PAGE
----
I am inside today as rain falls steadily, the remnants of hurricane Gordon. The rest is good on this sleepy Sunday, as we all prepare to hit high gear very soon!



Creatures From The Black Lagoon
June 25, 2018, 7:45 am
Filed under: June 2018 | Tags: , , , , ,

mudface

June 25, 2018

The other evening our son and his family came for a visit. Two of the grandkids went swimming in our farm pond. Being the crazy kids that they are, they took mud from the pond bottom and covered their faces. It was “yucky” to watch, but they had a great time.

A childhood memory flashed through my mind as I watched them. My father and a group of family members were swimming in grandpa’s pond. My dad went deep to swim under someone. When he surfaced, his chest and belly were as black as my granddaughter’s face. I remember everyone laughing, just as I was laughing at my grandchildren. Making memories is what life is all about!

seahair

They even found “seaweed” to make long green locks of hair. The kids had a ball. My dog Cinch waited fairly patiently to play catch. I watched and laughed while reflecting upon the past too. A farm pond with its muddy bottom, just struck a chord in my memory. I am blessed to have had a simple childhood….it is good to see these children are too!



Another Maple Season Come and Gone
March 29, 2018, 11:07 am
Filed under: March 2018 | Tags: , , , , ,

endoftheseason2018

March 29, 2018

This new section of road saw many trips of horse drawn sled. On the day of the photo we had gotten almost two inches of rain. I am always impressed by the small amount of disturbance the horses do. Their impact on the land, even in muddy conditions is light.

I boiled maple sap for the last time this year yesterday. The syrup was still light and yummy looking. The taste was awesome too. I take a few sips to ensure the quality! Just a few drops to swirl on my tongue is enough to make a big maple smile.

Yesterday was bittersweet. The season ends so this job is done for another year. I enjoy this time of year like no other. Sometimes its cold, wet and miserable as we gather in the sleet or rain. Other times the sun shines warm on our faces as the snow covers the ground. The steamy room echos with voices of children, family and friends. I even hear the echo as I boil all alone. My memories rush forth from days long ago, as I watched my grandparents make this sweet treat I so dearly love.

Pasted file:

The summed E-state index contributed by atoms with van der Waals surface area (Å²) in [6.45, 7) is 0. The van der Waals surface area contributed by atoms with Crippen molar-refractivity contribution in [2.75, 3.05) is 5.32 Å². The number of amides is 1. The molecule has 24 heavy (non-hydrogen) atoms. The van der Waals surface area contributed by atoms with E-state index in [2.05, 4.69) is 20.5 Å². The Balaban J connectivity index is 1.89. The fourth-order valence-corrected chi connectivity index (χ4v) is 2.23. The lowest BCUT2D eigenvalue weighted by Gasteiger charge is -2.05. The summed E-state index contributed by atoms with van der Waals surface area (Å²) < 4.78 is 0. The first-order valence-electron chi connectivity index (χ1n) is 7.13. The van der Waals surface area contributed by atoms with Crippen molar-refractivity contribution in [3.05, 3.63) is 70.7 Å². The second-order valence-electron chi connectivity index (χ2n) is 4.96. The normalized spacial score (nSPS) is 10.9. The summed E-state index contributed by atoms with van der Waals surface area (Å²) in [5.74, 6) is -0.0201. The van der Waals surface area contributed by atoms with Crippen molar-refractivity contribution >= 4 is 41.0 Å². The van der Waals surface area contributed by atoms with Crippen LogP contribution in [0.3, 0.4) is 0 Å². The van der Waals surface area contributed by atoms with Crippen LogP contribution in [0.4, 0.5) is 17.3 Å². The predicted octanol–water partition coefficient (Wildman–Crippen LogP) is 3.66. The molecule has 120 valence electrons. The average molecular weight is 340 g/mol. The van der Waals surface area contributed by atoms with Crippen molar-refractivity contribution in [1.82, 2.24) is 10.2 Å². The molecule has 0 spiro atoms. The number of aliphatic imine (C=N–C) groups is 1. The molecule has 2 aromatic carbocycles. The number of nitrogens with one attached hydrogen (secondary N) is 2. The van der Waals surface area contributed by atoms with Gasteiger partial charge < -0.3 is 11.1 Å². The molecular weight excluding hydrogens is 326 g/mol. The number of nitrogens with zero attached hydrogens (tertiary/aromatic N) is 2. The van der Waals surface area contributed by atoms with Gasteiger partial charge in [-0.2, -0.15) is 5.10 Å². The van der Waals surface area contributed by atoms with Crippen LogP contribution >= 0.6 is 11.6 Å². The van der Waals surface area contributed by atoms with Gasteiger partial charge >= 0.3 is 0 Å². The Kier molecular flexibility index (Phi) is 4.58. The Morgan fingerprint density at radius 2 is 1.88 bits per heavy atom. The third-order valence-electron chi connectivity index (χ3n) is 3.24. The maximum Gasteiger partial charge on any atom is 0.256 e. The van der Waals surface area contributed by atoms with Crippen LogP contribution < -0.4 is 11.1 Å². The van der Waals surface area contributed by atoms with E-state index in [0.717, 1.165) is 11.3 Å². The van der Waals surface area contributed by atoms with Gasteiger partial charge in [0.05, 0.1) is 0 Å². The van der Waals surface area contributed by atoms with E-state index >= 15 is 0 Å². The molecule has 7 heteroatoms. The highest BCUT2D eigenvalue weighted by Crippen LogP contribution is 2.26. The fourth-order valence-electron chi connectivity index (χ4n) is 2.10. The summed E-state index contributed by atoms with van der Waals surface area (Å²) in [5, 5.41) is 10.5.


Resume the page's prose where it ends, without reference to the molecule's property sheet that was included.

The evaporator boiled the last of the season’s sap. I watched the puffy clouds make their way out the roof knowing that the work would be over for a year, but silent too will be the voices and laughter. You see, I make more than maple syrup here… I make memories and smiles, while ensuring an old way of making maple syrup is preserved for the next generations.

The clean up part of the job begins today and will continue for a week or so. Tanks, pans and piping all get washed, dried and stored away. The trees have all already been untapped. The spiles now get washed and dried. The job of filling the woodshed again will begin and take a few months to complete. All these things must be done, because the maple season 2019 will be here before we know it!

emptyshed2018

 



Homemade, Handcrafted, Shop Made
May 24, 2017, 9:20 pm
Filed under: May 2017 | Tags: , , , , , , ,

spreaderfert

May 24, 2017

Yesterday, I spread my fertilizer on the corn ground with my rig pictured above. The spreader is affixed to the axle out of an old Jeep and some small I-beam. My uncle did all the welding. My late friend in Pennsylvania figured the gear ratio. He took the distance in one revolution of the tires and told me what size gear was needed to weld on the shaft coming out of the axle rear end “pumpkin”.

My uncle welded the frame and centered the gear on the rear end shaft. A stub shaft made from pillow block bearings and fitted with stub ends from an old PTO shaft, completed the build. The spreader is just a category one, three point hitch model that I already had. Once the whole rig had been assembled, I tried it out. The horses walk about four miles per hour. My old friend Jonathan had it figured so the speed of the walking horses, turned the power take off at 540 rpm…exactly what the old spreader needed to work at its optimum.